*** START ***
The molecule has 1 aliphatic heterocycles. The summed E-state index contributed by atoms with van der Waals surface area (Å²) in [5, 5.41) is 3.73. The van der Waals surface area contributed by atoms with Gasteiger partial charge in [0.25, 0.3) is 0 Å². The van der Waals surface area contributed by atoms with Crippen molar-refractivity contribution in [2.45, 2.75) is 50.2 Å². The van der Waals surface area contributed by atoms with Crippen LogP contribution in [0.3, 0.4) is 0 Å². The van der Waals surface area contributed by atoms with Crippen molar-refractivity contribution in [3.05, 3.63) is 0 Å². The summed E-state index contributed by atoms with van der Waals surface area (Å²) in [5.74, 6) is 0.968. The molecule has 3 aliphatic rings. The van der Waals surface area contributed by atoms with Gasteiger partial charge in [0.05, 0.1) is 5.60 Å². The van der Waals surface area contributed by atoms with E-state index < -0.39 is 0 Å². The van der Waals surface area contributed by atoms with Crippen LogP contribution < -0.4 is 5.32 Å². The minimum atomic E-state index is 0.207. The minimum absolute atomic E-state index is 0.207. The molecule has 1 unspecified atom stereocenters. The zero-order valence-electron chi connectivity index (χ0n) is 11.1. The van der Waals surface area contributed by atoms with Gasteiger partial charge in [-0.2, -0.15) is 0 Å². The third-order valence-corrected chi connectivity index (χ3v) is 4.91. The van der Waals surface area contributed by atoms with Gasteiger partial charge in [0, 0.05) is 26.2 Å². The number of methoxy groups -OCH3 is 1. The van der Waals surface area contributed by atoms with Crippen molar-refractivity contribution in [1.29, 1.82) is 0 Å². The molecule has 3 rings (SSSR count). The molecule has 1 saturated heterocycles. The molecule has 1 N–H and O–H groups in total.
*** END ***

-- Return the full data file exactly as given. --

The molecule has 1 aliphatic heterocycles. The summed E-state index contributed by atoms with van der Waals surface area (Å²) in [5, 5.41) is 3.73. The van der Waals surface area contributed by atoms with Gasteiger partial charge in [0.25, 0.3) is 0 Å². The van der Waals surface area contributed by atoms with Crippen molar-refractivity contribution in [2.45, 2.75) is 50.2 Å². The van der Waals surface area contributed by atoms with Crippen LogP contribution in [0.3, 0.4) is 0 Å². The van der Waals surface area contributed by atoms with Crippen molar-refractivity contribution in [3.05, 3.63) is 0 Å². The summed E-state index contributed by atoms with van der Waals surface area (Å²) in [5.74, 6) is 0.968. The molecule has 3 aliphatic rings. The van der Waals surface area contributed by atoms with Gasteiger partial charge in [0.05, 0.1) is 5.60 Å². The van der Waals surface area contributed by atoms with E-state index < -0.39 is 0 Å². The van der Waals surface area contributed by atoms with Crippen LogP contribution < -0.4 is 5.32 Å². The minimum atomic E-state index is 0.207. The minimum absolute atomic E-state index is 0.207. The molecule has 1 unspecified atom stereocenters. The zero-order valence-electron chi connectivity index (χ0n) is 11.1. The van der Waals surface area contributed by atoms with Gasteiger partial charge in [-0.2, -0.15) is 0 Å². The third-order valence-corrected chi connectivity index (χ3v) is 4.91. The van der Waals surface area contributed by atoms with Gasteiger partial charge in [0, 0.05) is 26.2 Å². The number of methoxy groups -OCH3 is 1. The van der Waals surface area contributed by atoms with Crippen molar-refractivity contribution in [1.29, 1.82) is 0 Å². The molecule has 3 rings (SSSR count). The molecule has 1 saturated heterocycles. The molecule has 1 N–H and O–H groups in total.